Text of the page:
ay Together”, “Private Dancer”, “Show Some Respect”, “Steamy Windows”, “We Don’t Need Another Hero (Thunderdome)”, “What You Get Is What You See”, “Growing On Me”, “Givin’ Up”, “I Believe in a Thing Called Love”, “Love Is Only a Feeling”, “The First Cut Is the Deepest”, “1999”

Now say what you will about my music taste (and for the record, a lot of these were purchased for my parents and kids) but this seems ridiculous to me. First of all, I can understand if a “purchased” song or movie was one of iTunes “free downloads of the week” and was therefore no longer available. That would be understandable, although not preferable, and a good 40% of these missing tracks ARE indeed freebies that I have never listened to after the first time, so I am not all that bent out of shape about losing them. Some were also free games and movies, like the “Vortex Demo” and “Little G’s Halloween” or the “I Wanna Be a Soap Star – Finale Sneak Peek” (I am a sucker for free stuff).

However, 4 tracks I bought from The Darkness, “Growing On Me”, “Givin’ Up”, “I Believe in a Thing Called Love”, “Love Is Only a Feeling”, cannot be redownloaded. Neither can the entire “Simply the Best” album by Tina Turner (a gift for my mom) or They Might Be Giants’ “Here Come the ABC’s” Album (for the kids). Some Disney songs from Mary Poppins are also out. Numerous random other oldies but goodies, like “Surfin’ U.S.A.”, “Good Golly Miss Molly”, “Long Tall Sally”, “The Girl Can’t Help It”, “Tutti Frutti”, “Jenny Jenny”, “Lucille” are also lost forever.

The real annoying thing about this is that all the songs I purchased that cannot be redownloaded are still available on iTunes. I could go buy “Here Come The ABC’s” right now. I am not sure what “modifying” Apple has done to these songs to make them unable to be redownloaded, but I think it is something that iTunes users should be aware of. Anyone relying on iTunes’ redownloading policy as a safety net in lieu of frequent backups is risking losing quite a bit of money. I’d guess I’m out around $50 or so, and I haven’t purchased all that much music from iTunes. People with larger purchased libraries risk being out substantially more. (Well, OK, for the record I technically DO have all these songs backed up on an older computer, so I am not out anything except my time, but in theory most people using this redownload service would not).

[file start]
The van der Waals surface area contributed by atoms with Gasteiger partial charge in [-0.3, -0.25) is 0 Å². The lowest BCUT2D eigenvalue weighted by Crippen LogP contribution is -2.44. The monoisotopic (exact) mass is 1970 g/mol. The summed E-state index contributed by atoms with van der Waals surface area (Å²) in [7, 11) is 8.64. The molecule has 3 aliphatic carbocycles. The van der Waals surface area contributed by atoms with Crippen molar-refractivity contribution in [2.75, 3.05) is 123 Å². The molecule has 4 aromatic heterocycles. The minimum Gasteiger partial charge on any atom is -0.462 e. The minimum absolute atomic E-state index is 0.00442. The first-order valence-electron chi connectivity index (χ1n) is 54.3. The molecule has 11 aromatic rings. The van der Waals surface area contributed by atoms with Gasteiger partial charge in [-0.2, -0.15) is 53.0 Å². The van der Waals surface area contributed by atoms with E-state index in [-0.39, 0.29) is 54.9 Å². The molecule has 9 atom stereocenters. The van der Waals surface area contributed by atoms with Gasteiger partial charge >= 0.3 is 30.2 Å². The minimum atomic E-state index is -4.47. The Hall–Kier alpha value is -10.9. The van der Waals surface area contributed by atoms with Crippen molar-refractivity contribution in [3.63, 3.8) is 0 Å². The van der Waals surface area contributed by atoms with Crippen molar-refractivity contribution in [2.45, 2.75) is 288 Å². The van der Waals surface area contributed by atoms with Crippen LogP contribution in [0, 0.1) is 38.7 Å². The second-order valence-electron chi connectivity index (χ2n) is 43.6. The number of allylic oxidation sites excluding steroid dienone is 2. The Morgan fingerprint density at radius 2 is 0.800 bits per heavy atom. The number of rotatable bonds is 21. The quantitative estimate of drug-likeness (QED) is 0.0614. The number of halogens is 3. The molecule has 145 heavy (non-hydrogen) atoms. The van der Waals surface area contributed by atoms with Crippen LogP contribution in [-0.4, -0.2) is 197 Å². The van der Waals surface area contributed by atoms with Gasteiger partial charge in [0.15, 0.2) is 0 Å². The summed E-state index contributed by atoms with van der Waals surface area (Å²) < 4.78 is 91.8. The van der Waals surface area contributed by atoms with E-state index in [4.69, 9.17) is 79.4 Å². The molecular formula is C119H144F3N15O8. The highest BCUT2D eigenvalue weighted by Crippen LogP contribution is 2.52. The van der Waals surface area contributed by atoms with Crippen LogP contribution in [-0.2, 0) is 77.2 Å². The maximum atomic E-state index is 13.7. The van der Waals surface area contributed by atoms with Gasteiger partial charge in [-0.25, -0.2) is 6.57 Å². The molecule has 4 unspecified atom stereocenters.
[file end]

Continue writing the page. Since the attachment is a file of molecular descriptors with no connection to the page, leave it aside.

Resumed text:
You will not find a mention of the possibility that certain tracks will not be able to be redownloaded on the iTunes site, but to be fair, you won’t find a mention that Apple will let you redownload your library at all. It seems this is a hidden feature Apple has added to be nice, knowing their constant warnings to users to back up their purchases will likely go unheeded, at least until the first crash. So while we should be thankful Apple allows for this emergency redownload service, it seems they have some work to do in ensuring their customers are not left out in the cold when tragedy strikes.

As a side note, it appears it is quite likely that the hard disk corruption I experienced is more than likely due to upgrading to iTunes 7.1 last week (the timing is certainly coincidental). There have been numerous reports of people’s iTunes libraries dropping songs and having library files corrupted as well as a result of the latest update (although I do not have Limewire installed, as seems to be the casein many of these reports).

[UPDATE 2:] Apple’s response

In response to my inquiry as to why some of the music I bought which is still for sale on iTunes cannot be redownloaded, I have received the following e-mail response from iTunes support. I have read it 3 times now, and am still not sure it provides an answer, especially since some songs were purchased as albums, some as individual tracks, and according to my receipts, the pricing seems unchanged. But I post it here for the sake of those who were sure Apple had a good reason for the system working the way it does. To me it still sounds like they have a generous redownload policy which is flawed by some bad code in the way iTunes evaluates your purchases, but I suppose only Apple knows what “modified” means, and they apparently intend to keep it that way.

Apple’s iTunes Support response:

“Dear ___,

“I understand you are concerned that you did not receive some song that were removed or modified and the content is still on the iTunes Store for purchase and I know how this can be confusing. I would be glad to address this concern.

Content on the iTunes Store is always changing. Pricing and album changes with the record company can prompt some of these changes.

In your situation, Apple had let you download all of the content you had originally purchased based off of your purchase list. If content had been removed or modified, it would be saved under a different location and would not be issued as a re-download.

I am sorry I am not able to tell you what has been modified on all of the content you are not able to download. If you have any other questions about this, please review the iTunes Terms of Service.”

58 Responses to “iTunes’ Dirty Little Secret: Not All Tracks Can Be Redownloaded”